JACKSONVILLE, Fla. – Residents of Jacksonville overwhelmingly support police in Duval County, according to the results of recent survey of residents.
The Jacksonville Sheriff's Office community survey, conducted by the Public Opinion Research Laboratory at the University of North Florida, found that 78 percent of Jacksonville residents approve of the way the Sheriff’s Office is handling its job.
Patrol Zone 2 (Arlington) had the highest level of overall approval at 83 percent, while Patrol Zone 5 (Jacksonville's Westside east to I-95) had the lowest level of overall approval, but it was still 73 percent.
“In a somewhat surprising finding, given the national narrative the last year or two, even the areas of town that face the highest crime rates are very supportive of the police,” PORL faculty director Dr. Michael Binder said.
According to the survey funded by JSO, 88 percent of Jacksonville residents overall said that they feel safe in their neighborhoods.
Patrol Zone 3 (San Marco, Southside and Mandarin) had the highest assessment of neighborhood safety, with 93 percent. Patrol Zones 1 (Downtown north to the Trout River) and 5 had the highest percentages of respondents who said that they don’t feel safe in their neighborhoods, with 20 percent and 21 percent, respectively.
Overall, 70 percent of residents said that Jacksonville is a safe place to live.
“In a lot of ways, this is analogous to the ‘I don’t like congress, but I like my congressman’ phenomenon,” Binder said. “Residents feel safe where they live and work, but are less optimistic about Jacksonville in general.”
Residents of the Cleveland Arms Apartments, in the heart of Zone 5 where three murders took place last November, aren't as quick to give police good reviews.
"Sometimes you think they were doing a good job, but (with) a lot of the killings and crimes going on, it's kind of crazy right now," resident Baritt Petrios said.
But people News4Jax spoke with in downtown and Springfield did agree with the show of support for police, even after recent shootings after Art Walk and at the Jacksonville Landing.
"Feel extremely safe here," James Williams said. "I haven't had any issues or concerns for the most part."
Most residents find Jacksonville officers courteous, competent
When asked about specific encounters with JSO personnel, 79 percent said they found them to be courteous and competent. Patrol Zone 6 had the highest level of perceived courtesy and competence with 84 percent.
Patrol Zone 5 had the most respondents (19 percent) who said JSO personnel are courteous and competent. While white respondents strongly agreed (61 percent), only 35 percent of black respondents strongly agreed that JSO personnel are courteous and competent.
“While generally in agreement about courteousness and competency, the strength of agreement is one of the few findings that greatly differs among racial groups,” Binder said. “If improving community relations is a goal of JSO’s leadership, this might be an area to focus on for the future.”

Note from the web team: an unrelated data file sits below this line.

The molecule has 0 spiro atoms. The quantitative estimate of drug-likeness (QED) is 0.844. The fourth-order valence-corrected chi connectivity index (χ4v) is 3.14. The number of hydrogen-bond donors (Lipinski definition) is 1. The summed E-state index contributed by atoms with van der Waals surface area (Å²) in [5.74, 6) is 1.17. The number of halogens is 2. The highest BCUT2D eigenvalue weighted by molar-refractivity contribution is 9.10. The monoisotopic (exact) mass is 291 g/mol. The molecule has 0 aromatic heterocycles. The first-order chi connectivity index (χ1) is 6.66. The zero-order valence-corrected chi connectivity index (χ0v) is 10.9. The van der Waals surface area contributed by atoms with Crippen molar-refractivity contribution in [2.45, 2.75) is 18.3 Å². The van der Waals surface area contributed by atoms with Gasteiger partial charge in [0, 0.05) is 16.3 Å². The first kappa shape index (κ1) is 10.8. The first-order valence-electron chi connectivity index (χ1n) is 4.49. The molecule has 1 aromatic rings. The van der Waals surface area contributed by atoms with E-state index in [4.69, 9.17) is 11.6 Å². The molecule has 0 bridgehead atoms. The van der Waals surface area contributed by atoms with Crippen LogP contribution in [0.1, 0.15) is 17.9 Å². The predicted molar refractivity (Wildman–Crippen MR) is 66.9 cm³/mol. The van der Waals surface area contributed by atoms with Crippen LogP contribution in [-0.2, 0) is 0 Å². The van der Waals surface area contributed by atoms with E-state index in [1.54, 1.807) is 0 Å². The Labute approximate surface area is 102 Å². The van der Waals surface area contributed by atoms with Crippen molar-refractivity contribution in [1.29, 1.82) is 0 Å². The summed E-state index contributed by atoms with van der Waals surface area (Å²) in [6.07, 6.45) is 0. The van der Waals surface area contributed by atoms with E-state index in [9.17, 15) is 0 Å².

“That gap in citizen satisfaction by race is not acceptable,” Sheriff Mike Williams said. "Researchers asked those who were not satisfied why, and I am digging into the responses. Some of this appears to be simple things such as rudeness, or being perceived as arrogant or unfriendly. That behavior, whether real or perceived, can change an encounter with a citizen from a simple one to one that is confrontational."
The strongest opinion in the survey was 93 percent support for officers wearing body cameras -- something Williams said will begin on a test basis in the coming months.
"I am not surprised we have this level of support of our plan to have a body-worn camera program at JSO," Williams said. "As I talk to people in the community, I hear nothing but support for the idea."
The survey illustrated the consistency in the responses of an open-ended question about what JSO could do for respondents in their neighborhoods, according to Binder. Across all patrol zones, approximately half of the participants wanted an increase in patrols, visibility or police presence.
According to the survey, 61 percent of Jacksonville residents think JSO does a good job investigating officer-involved shootings. However, there are meaningful differences across racial groups, with 71 percent of white respondents agreeing that JSO does a good job handling such shootings, but only 44 percent of black respondents agreed.
“In light of recent media attention, this highlights one of the differences in opinion within Jacksonville’s diverse community,” Binder said.
Additionally, the survey revealed that there is unequivocal support of 93 percent in Duval County for the use of body cameras for JSO officers.
“There is almost no variation across patrol zones,” Binder said. “The stunning levels of support for the implementation of body cameras across all demographic groups, and I suspect likely for differing reasons, suggests that JSO should find a way to bring this initiative to life.”